Katsuwonus pelamis

Also called the balaya, aku, cold bonito, mushmouth, maritime bonito, striped fish, or victor fish. It grows up to 1 m long. It is a cosmopolitan pelagic fish found in tropical and warm-mild waters

Product details

Catching Areas: Pacific Ocean, Indian Ocean, and Atlantic Ocean

Catching Methods: Pure seining, Long-lining, Pole and Line

Certificates: FDA, HACCP, ISO, HALAL


Packing: IQF, 10-15Kg/Bag

Quantity Load IN 20FT Container: 18 Metric Tons

Quantity Load IN 40FT Container: 26 Metric Tons

Supply details

Supply Ability: 5 000 Metric Ton per Month

Order Preparation: 3-5 day after confirmation

Shipping Port: Port od Rades, Tunisia

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More About Skipjack


Striped skipjack (Katsuwonus pelamis), also known as Skipjack tuna, is the species of tuna that is subject to the most intensive fishing effort in the world. This popular species, quite small, can measure up to 1 m long and weigh up to 20 kg. Striped skipjack is present in many areas, becoming mature early and breeding fairly quickly.

Inventory situation

Due to fluctuating yields of Skipjack tuna, it is difficult to assess the state of the stocks as well as the effects of the fishery. Nevertheless, at present, all skipjack tuna stocks are considered healthy and are considered to be moderately exploited.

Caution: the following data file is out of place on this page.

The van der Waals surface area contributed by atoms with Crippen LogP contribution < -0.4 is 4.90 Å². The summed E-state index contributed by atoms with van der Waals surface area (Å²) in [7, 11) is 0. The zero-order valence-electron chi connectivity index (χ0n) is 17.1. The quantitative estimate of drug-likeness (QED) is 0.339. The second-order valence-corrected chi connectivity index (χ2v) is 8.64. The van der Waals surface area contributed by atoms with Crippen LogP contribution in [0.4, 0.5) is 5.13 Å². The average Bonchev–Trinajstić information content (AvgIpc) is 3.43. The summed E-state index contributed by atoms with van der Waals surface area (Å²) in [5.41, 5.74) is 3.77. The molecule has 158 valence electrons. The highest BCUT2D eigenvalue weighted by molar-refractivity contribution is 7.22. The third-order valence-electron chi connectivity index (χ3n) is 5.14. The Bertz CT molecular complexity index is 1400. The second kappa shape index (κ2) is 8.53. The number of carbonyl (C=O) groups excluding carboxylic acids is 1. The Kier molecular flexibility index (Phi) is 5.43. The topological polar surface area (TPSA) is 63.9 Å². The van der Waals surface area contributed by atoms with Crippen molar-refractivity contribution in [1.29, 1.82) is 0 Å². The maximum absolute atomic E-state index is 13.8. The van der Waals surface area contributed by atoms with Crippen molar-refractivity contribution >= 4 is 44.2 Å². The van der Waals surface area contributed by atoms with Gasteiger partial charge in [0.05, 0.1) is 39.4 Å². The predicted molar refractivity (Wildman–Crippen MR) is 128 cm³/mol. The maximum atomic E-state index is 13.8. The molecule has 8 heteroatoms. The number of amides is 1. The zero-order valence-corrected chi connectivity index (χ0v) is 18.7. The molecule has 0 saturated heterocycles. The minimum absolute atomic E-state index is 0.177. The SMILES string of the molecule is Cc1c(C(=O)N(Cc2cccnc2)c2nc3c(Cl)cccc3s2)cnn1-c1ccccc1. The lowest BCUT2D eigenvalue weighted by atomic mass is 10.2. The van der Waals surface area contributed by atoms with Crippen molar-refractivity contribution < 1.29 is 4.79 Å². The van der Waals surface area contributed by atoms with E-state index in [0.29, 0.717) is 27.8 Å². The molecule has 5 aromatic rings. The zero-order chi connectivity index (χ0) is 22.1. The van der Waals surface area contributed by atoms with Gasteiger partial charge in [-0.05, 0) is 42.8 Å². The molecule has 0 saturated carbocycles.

Ecological consequences

The purse seine is the gear most frequently used to fish skipjack tuna. If Fish Aggregating Devices (FADs) are used, bycatch of protected species such as sharks, rays and other tuna species will be important. Tuna fishing is one of the main reasons for the decline of some of these species. While no FADs are used in the purse seine fishery, bycatch is reduced, but many species of protected and endangered marine animals and birds are caught in the nets. Angling is the most selective and therefore the most sustainable fishing technique, but it puts pressure on fish populations that are used as bait.


There are Regional Fisheries Management Organizations (RFMOs) in each skipjack tuna. However, in the implementation of their policies, controls and enforcement measures to protect tuna and other species from overfishing and illegal fishing activities are often non-existent.


The number of catches made in MSC-certified fisheries must be defined so that the stock remains at a sustainable level. If the stock is below sustainable levels, the number of catches must be reduced until the stock is rebuilt within a given period of time. Bycatch of other species should be kept to an absolute minimum and marine habitats should be preserved. The various stakeholders are carefully monitored and must provide catch data for scientific assessment purposes.